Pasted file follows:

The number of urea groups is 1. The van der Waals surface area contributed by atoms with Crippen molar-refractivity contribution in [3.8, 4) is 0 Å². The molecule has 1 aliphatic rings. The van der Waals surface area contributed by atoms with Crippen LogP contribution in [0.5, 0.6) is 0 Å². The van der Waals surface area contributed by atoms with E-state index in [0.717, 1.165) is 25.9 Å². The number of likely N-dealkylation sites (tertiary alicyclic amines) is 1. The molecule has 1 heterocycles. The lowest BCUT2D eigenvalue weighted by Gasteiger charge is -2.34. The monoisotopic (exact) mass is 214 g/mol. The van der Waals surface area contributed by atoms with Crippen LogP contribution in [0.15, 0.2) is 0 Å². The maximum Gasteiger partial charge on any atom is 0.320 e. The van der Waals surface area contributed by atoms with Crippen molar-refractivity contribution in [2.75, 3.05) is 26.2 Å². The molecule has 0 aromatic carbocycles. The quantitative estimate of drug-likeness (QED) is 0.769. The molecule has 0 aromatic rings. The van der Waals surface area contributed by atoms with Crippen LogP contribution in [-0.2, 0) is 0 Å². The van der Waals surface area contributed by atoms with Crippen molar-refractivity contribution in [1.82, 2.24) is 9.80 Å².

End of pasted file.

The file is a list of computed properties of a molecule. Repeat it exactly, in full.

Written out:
The number of urea groups is 1. The van der Waals surface area contributed by atoms with Crippen molar-refractivity contribution in [3.8, 4) is 0 Å². The molecule has 1 aliphatic rings. The van der Waals surface area contributed by atoms with Crippen LogP contribution in [0.5, 0.6) is 0 Å². The van der Waals surface area contributed by atoms with E-state index in [0.717, 1.165) is 25.9 Å². The number of likely N-dealkylation sites (tertiary alicyclic amines) is 1. The molecule has 1 heterocycles. The lowest BCUT2D eigenvalue weighted by Gasteiger charge is -2.34. The monoisotopic (exact) mass is 214 g/mol. The van der Waals surface area contributed by atoms with Crippen LogP contribution in [0.15, 0.2) is 0 Å². The maximum Gasteiger partial charge on any atom is 0.320 e. The van der Waals surface area contributed by atoms with Crippen molar-refractivity contribution in [2.75, 3.05) is 26.2 Å². The molecule has 0 aromatic carbocycles. The quantitative estimate of drug-likeness (QED) is 0.769. The molecule has 0 aromatic rings. The van der Waals surface area contributed by atoms with Crippen LogP contribution in [-0.2, 0) is 0 Å². The van der Waals surface area contributed by atoms with Crippen molar-refractivity contribution in [1.82, 2.24) is 9.80 Å².